How to Care for an Elderly Dog

Dogs are one of the most popular types of pets in the world. They are loving, playful, loyal, and smart, making them great companions for almost any kind of person. If you have a pet dog, chances are you have bonded closely with it over the years and want what’s best for it. An average dog’s life span is around ten to thirteen years, unfortunately much shorter than a human’s. This means that it’s likely you’ll need to care for your canine friend in their old age. Here are some great tips to help you give your dog the best life as they become older.

Keep Up to Date with Treatments

As with all animals, getting older means an increased likelihood of health complications arising and causing pain. Dogs are no exception. It’s important to know your dog, how it behaves normally and what changes might indicate poor health. If your dog has a pre-existing medical condition, make sure to stay up to date with treatments to ensure that old age doesn’t impact your dog’s quality of life. Visiting Easy Vet and getting frequent check-ups will help to keep your dog in good health for longer.

Exercise Regularly But Not Strenuously

Exercise is as vital for a dog’s health as it is for your own. If your dog doesn’t have complications such as arthritis or breathing problems, try to maintain a regular walking routine into their old age. Keeping your dog fit will also help to keep them feeling young and healthy for longer. Of course, if there are problems involving your dog’s mobility and comfort, then address these before expecting them to join you on your walk.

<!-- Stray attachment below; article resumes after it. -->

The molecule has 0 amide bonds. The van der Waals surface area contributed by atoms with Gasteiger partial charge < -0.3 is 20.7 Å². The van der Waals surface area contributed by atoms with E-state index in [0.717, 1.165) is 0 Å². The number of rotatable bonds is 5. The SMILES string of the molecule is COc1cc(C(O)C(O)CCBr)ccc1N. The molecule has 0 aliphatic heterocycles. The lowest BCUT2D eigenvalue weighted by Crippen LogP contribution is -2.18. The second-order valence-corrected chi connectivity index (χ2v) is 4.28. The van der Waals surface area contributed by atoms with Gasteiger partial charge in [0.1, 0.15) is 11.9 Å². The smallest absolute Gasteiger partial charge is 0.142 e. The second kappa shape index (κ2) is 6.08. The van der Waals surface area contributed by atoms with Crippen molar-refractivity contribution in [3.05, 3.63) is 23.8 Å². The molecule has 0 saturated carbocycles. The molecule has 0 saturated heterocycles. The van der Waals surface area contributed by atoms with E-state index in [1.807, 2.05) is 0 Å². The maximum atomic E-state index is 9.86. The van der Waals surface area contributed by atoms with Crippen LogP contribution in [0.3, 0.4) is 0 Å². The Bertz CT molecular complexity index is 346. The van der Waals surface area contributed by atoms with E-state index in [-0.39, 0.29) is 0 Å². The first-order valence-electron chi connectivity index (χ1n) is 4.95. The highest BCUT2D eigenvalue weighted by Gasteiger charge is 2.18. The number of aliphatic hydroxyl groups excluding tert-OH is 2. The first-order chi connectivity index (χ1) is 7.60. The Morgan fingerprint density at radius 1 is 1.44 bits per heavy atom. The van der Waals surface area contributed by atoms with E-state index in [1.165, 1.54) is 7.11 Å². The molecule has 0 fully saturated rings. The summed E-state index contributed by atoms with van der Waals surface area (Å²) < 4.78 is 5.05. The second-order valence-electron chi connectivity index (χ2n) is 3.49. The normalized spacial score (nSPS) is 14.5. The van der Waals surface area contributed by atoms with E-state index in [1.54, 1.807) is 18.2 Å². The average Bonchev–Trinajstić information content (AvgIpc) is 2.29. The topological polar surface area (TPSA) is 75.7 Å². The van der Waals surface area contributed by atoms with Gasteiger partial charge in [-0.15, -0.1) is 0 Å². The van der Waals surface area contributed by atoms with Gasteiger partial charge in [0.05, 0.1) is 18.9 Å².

Adapt Their Environment

Older dogs might not be as able to climb the stairs or bend down fully to eat from their bowl, so making changes can help increase their comfort. You can find specially designed stands to keep food bowls at a comfortable height. It might be worth considering a new location for your dog’s bed if they usually sleep upstairs or outside. If they have become occasionally incontinent, putting up baby gates to prevent them from entering particular rooms can limit the amount of cleaning you need to do. The main point is that you must pay attention to your aging dog’s changing needs and catering to them as best as possible.

Have Patience

The older your dog gets, the more likely they are to have little accidents or not hear a command. Remember that they aren’t being deliberately disobedient but that their age makes life harder. Treat them with kindness and patience.

Reward Them

Treat your old dog to a comfortable new bed or their favorite kind of treat more frequently. Reward them for being a good companion to you and your family over the years. When you first get a young puppy, training them with rewards and punishments has high stakes since what they learn will impact how they behave for their whole life. This doesn’t apply to old dogs. While they probably won’t understand the intention behind the treats, their happiness is what matters most.

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